Elusive and secretive, light as autumn haze and quick as a mountain creek, wild beasts shuttle through the barren landscapes beyond the limits of man’s formicaries. Invoked by fairy-tales and cave drawings, dancing in the fire light they have long inhabited our imagination but felt as distant as the mythical creatures that were once believed to roam the wilderness. Natural life documentaries and the sporadic glimpses of evasive wild animals while on a hike only reinforced that superstitious mysticism of their aura. We thought of them as the imperceptible ghost-keepers of the forest that wake up when the sun sets.
Several years of night walks off the beaten tracks dramatically changed our understanding of the wild beasts. We still see them as the forest guardians but the sense of their intangibility has slowly evaporated. The numberless tracks in the snow sometimes ornamented by gnawed bones, the fluorescent still eyes burning in green and reflecting our headlights, the shadows melting in between the trees and the orchestra of sounds filling the night have introduced us to the breathtaking theater of natural life.
These are not zoo animals, caged in fake homes and fed three times a day. They forage and hunt, they hide and they chase. And in the midst of their play we are often overtaken by fears and question whether we should consider ourselves privileged spectators or active participants. Do they fear us and roam around in safe distance taken by curiosity? Or can it be that our scent attracts them as tasty herbivorous prey? Don’t they wonder whether we are encroaching on their shrinking habitat aiming to extend further our settlements?
Going over the same questions one more time, vainly hoping to reach a definite conclusion, to our surprise the answer finally comes in a blurry shape. It literally runs towards us, its tongue sweeping in the air like a pendulum, one eye blue, and the other brown. Caught in amazement we stand petrified for a moment but it takes a second for tomatoes, onions, peppers and bananas to fly towards the poor thing. Apparently on the brink of starvation she devours everything, without sparing even the banana peel. Fantastic! She is evidently vegetarian and we call her Bilka (meaning ‘herb’ in Bulgarian). We try to walk away but she follows us happily until we suddenly stumble across several caravans in the forest. Thinking that we have found food and maybe even a home for our new friend we approach them but access is denied. Bilka is apparently a hybrid between a dog and a wolf and she is not welcome around the fire and the roasting diner. Ragged and dirty we are accepted but the starving animal is subject to mockery and threatened with hunter’s guns. We walk away speechless and helpless accompanied by Bilka who steps proud and queenly, disregarding the smell of food despite of her hunger. The night sets, giving a way to a spectacular and devastating storm of pink and white lightening that explode around us like fireworks. The mountain cries in a wild rage.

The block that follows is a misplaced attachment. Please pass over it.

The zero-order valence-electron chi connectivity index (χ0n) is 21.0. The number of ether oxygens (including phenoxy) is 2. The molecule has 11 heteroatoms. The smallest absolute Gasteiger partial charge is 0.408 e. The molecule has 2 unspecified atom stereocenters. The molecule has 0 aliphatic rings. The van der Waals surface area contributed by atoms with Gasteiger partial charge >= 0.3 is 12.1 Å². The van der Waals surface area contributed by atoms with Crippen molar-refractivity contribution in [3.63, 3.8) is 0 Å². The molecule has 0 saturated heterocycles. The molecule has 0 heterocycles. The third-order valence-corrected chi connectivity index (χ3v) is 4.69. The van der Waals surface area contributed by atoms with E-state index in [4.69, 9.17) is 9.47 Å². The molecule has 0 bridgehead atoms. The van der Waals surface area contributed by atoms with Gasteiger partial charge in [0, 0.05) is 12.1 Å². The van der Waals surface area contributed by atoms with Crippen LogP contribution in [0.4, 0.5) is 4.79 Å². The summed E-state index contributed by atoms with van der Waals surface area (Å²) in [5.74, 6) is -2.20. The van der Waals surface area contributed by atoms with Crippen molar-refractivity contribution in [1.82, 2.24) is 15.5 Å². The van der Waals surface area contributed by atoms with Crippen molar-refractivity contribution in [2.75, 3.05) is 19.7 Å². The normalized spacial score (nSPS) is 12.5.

The morning after Bilka is still around. She has protected us from the fury of the storm. We walk to the nearest village hoping that if we feed her properly she will gain strength and return to hunt in her home away from the menace of people and bullets. She flirts and dances with the cars on the road unaware of the dangers for her life, discovering a world that preconditions and presupposes her absence. We reach the village successfully and Bilka has a meal under the shadow of a tree, ignoring the suspicious and unfriendly looks of the villagers. We continue in silent contemplation overwhelmed with sadness and concern for the life of an innocent little being doomed to live misunderstood in a hostile environment. A consequence of the impossible love between a dog and a wolf, with one eye blue like the sky and another one brown like the depths of the forest, her image stays imprinted in our minds. Is she still alive? Did we help her or only prolonged her suffering? We wonder if we could have found a better way to express our gratitude to the beast that has striped us off our fears and showed us that it is mainly misunderstanding and unwillingness to go around it that lay at the bottom of any trouble.
We conclude that for the way, English, Russian or Arabic are not the only languages we will need to master.